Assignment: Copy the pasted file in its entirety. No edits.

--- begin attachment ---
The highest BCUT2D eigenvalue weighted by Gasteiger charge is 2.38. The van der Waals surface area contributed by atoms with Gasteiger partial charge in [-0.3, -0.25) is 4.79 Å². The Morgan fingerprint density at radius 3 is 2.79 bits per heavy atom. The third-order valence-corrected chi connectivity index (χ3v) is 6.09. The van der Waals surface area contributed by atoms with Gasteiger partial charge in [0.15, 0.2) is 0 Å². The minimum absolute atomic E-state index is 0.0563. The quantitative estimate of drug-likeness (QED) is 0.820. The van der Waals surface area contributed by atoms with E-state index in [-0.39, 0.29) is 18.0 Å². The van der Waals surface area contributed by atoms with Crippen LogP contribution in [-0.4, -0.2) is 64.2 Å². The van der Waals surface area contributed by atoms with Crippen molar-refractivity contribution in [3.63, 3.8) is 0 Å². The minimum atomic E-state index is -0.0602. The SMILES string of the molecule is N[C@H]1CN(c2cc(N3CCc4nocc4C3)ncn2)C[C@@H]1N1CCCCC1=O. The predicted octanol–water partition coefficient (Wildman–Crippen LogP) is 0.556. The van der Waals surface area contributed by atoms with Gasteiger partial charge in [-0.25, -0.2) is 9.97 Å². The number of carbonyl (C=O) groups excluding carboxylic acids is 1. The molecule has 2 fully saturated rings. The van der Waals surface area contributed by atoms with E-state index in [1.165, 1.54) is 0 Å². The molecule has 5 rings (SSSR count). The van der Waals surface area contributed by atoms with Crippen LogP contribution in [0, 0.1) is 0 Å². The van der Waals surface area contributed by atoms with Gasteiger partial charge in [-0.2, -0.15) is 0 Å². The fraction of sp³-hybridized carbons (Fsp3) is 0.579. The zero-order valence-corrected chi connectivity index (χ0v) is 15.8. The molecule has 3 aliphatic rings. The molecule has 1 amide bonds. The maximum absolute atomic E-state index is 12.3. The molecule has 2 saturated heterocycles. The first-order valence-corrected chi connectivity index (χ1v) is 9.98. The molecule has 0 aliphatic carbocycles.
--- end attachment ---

The highest BCUT2D eigenvalue weighted by Gasteiger charge is 2.38. The van der Waals surface area contributed by atoms with Gasteiger partial charge in [-0.3, -0.25) is 4.79 Å². The Morgan fingerprint density at radius 3 is 2.79 bits per heavy atom. The third-order valence-corrected chi connectivity index (χ3v) is 6.09. The van der Waals surface area contributed by atoms with Gasteiger partial charge in [0.15, 0.2) is 0 Å². The minimum absolute atomic E-state index is 0.0563. The quantitative estimate of drug-likeness (QED) is 0.820. The van der Waals surface area contributed by atoms with E-state index in [-0.39, 0.29) is 18.0 Å². The van der Waals surface area contributed by atoms with Crippen LogP contribution in [-0.4, -0.2) is 64.2 Å². The van der Waals surface area contributed by atoms with Crippen molar-refractivity contribution in [3.63, 3.8) is 0 Å². The minimum atomic E-state index is -0.0602. The SMILES string of the molecule is N[C@H]1CN(c2cc(N3CCc4nocc4C3)ncn2)C[C@@H]1N1CCCCC1=O. The predicted octanol–water partition coefficient (Wildman–Crippen LogP) is 0.556. The van der Waals surface area contributed by atoms with Gasteiger partial charge in [-0.25, -0.2) is 9.97 Å². The number of carbonyl (C=O) groups excluding carboxylic acids is 1. The molecule has 2 fully saturated rings. The van der Waals surface area contributed by atoms with E-state index in [1.165, 1.54) is 0 Å². The molecule has 5 rings (SSSR count). The van der Waals surface area contributed by atoms with Crippen LogP contribution in [0, 0.1) is 0 Å². The van der Waals surface area contributed by atoms with Gasteiger partial charge in [-0.2, -0.15) is 0 Å². The fraction of sp³-hybridized carbons (Fsp3) is 0.579. The zero-order valence-corrected chi connectivity index (χ0v) is 15.8. The molecule has 3 aliphatic rings. The molecule has 1 amide bonds. The maximum absolute atomic E-state index is 12.3. The molecule has 2 saturated heterocycles. The first-order valence-corrected chi connectivity index (χ1v) is 9.98. The molecule has 0 aliphatic carbocycles.